Weaver

Weaver

[wee-ver]
Weaver, James Baird, 1833-1912, American political leader, b. Dayton, Ohio. Reared in frontier areas of Michigan and Iowa, he practiced law in Iowa. He served in the Union army in the Civil War and rose from the rank of private to that of brevet brigadier general. He held several offices in Iowa before he adopted the cause of reform and was elected (1878) to the U.S. House of Representatives on the Greenback party ticket. In 1880 he was the unsuccessful presidential candidate of the Greenback party. Again (1885-89) in Congress with the backing of the Democratic and the Greenback-Labor parties, Weaver continued to advocate "soft-money" views. He helped form the Farmers' Alliance—an agrarian reform movement—and when that organization became the Populist party, Weaver ran (1892) as its presidential candidate. He recorded his political views in A Call to Action (1892). Although defeated, he polled more than one million popular and 22 electoral votes. Weaver became one of the important leaders of the free-silver movement, backed William Jennings Bryan in the 1896 presidential campaign, and after the decline of Populism retired from national politics.

See biography by F. E. Haynes (1919).

Weaver, Robert Clifton, 1907-, U.S. Secretary of Housing and Urban Development (1966-68), b. Washington, D.C. He was successively adviser to the Secretary of the Interior (1933-37), special assistant with the Housing Authority (1937-40), and an administrative assistant with the National Defense Advisory Commission (1940). During World War II he held several offices concerned with mobilizing black labor. After holding various teaching assignments and working with the John Hay Whitney Foundation, Weaver was (1955-59) New York state rent commissioner. In 1961, President John F. Kennedy appointed him to the post of administrator of the Housing and Home Finance Agency. In 1966, President Lyndon B. Johnson appointed him head of the newly created Department of Housing and Urban Development (HUD); he was the first black to hold a cabinet post. After leaving HUD he was (1969-70) president of Bernard M. Baruch College and professor of Urban Affairs at Hunter College (1970-78). His works include Negro Labor: A National Problem (1946), The Negro Ghetto (1948), The Urban Complex: Human Values in Urban Life (1964), and Dilemmas of Urban America (1965).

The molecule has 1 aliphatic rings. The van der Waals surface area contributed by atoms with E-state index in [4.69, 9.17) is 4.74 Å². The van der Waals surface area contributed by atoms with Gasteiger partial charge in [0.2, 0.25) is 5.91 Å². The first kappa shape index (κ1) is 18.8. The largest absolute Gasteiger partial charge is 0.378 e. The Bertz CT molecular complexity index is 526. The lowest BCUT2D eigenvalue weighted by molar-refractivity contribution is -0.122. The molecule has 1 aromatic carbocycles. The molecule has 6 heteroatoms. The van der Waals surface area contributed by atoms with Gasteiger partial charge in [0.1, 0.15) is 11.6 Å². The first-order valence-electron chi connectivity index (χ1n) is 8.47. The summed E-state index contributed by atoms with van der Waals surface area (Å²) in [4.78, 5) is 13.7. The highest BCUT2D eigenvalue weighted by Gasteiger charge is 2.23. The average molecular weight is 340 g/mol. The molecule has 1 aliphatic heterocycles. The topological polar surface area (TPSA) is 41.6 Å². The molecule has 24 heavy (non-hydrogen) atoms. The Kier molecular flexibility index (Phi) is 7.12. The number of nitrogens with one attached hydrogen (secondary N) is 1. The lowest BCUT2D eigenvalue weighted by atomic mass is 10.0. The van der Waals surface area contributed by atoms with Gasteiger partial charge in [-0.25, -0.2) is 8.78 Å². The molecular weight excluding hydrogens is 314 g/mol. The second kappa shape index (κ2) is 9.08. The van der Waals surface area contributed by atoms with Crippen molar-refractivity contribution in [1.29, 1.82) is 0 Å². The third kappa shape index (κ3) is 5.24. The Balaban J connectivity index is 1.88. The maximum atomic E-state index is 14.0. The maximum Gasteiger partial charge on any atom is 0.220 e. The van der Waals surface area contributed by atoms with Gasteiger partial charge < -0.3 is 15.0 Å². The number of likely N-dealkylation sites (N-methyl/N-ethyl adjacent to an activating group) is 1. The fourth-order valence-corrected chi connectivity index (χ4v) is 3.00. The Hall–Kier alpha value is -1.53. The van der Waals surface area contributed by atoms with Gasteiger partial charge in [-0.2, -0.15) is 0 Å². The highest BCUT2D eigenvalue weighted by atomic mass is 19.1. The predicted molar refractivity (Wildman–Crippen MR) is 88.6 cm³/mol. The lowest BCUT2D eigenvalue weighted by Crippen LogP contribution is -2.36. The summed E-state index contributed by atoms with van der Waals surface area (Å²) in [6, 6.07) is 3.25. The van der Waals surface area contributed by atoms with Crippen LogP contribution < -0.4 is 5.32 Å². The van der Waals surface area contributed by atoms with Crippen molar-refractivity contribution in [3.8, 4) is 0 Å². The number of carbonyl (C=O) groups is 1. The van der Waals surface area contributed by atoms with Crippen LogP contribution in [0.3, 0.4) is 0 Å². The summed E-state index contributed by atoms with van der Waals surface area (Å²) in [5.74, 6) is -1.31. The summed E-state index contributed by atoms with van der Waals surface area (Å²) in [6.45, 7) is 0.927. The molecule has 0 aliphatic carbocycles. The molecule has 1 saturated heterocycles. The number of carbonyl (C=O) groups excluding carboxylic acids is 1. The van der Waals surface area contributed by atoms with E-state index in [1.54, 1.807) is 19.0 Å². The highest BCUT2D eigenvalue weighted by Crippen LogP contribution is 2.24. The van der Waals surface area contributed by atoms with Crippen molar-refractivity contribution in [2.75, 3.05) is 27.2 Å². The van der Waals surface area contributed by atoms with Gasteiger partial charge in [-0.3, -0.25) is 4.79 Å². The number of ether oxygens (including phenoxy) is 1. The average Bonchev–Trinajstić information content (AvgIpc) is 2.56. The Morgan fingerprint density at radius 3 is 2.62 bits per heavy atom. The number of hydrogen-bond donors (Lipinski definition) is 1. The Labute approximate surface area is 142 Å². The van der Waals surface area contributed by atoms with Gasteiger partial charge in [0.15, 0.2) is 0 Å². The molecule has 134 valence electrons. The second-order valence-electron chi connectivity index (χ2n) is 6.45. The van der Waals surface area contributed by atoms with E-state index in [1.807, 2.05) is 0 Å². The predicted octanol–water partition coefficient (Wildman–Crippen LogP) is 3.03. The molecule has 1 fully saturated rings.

Weaver, Warren, 1894-1978, American scientist, b. Reedsburg, Wis., grad. Univ. of Wisconsin. He taught mathematics at Wisconsin (1920-32), was director of the division of natural sciences at the Rockefeller Institute (1932-55), and was science consultant (1947-51), trustee (1954), and vice president (from 1958) at the Sloan-Kettering Institute for Cancer Research. Weaver's chief researches were in the problems of communication in science and in the mathematical theory of probability. He was one of the founders of information theory, or communication theory. His writings include the preface to the seminal work in the field, Claude E. Shannon's The Mathematical Theory of Communication (1949).

(born June 12, 1833, Dayton, Ohio, U.S.—died Feb. 6, 1912, Des Moines, Iowa) U.S. politician. An advocate of the Greenback movement, he was elected to the U.S. House of Representatives from Iowa (1879–81, 1885–89). He helped form the People's Party (see Populist movement) and was its candidate for president in 1892, receiving more than 1 million popular votes and 22 electoral votes. After helping effect the party's merger with the Democratic Party, he retired to Iowa.

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(born June 12, 1833, Dayton, Ohio, U.S.—died Feb. 6, 1912, Des Moines, Iowa) U.S. politician. An advocate of the Greenback movement, he was elected to the U.S. House of Representatives from Iowa (1879–81, 1885–89). He helped form the People's Party (see Populist movement) and was its candidate for president in 1892, receiving more than 1 million popular votes and 22 electoral votes. After helping effect the party's merger with the Democratic Party, he retired to Iowa.

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Weaver's Mill Covered Bridge is a covered bridge that spans the Conestoga River in Lancaster County, Pennsylvania, United States. The 85 foot long 15 foot wide bridge was built in 1878 by B. C. Carter and J. F. Stauffer across Conestoga River. It is also known as Isaac Shearer's Mill Bridge.

The bridge has a single span, wooden, double Burr arch trusses design with the addition of steel hanger rods. It is painted red, the traditional color of Lancaster County covered bridges, on both the inside and outside. Both approaches to the bridge are painted in the traditional white color.

The bridge's WGCB Number is 38-36-02. Added in 1980, it is listed on the National Register of Historic Places as structure number 80003511. It is located at (40.14117, -75.99783).

Dimensions

  • Length: 85 feet (25.9 m) total length
  • Width: 15 feet (4.6 m) total width

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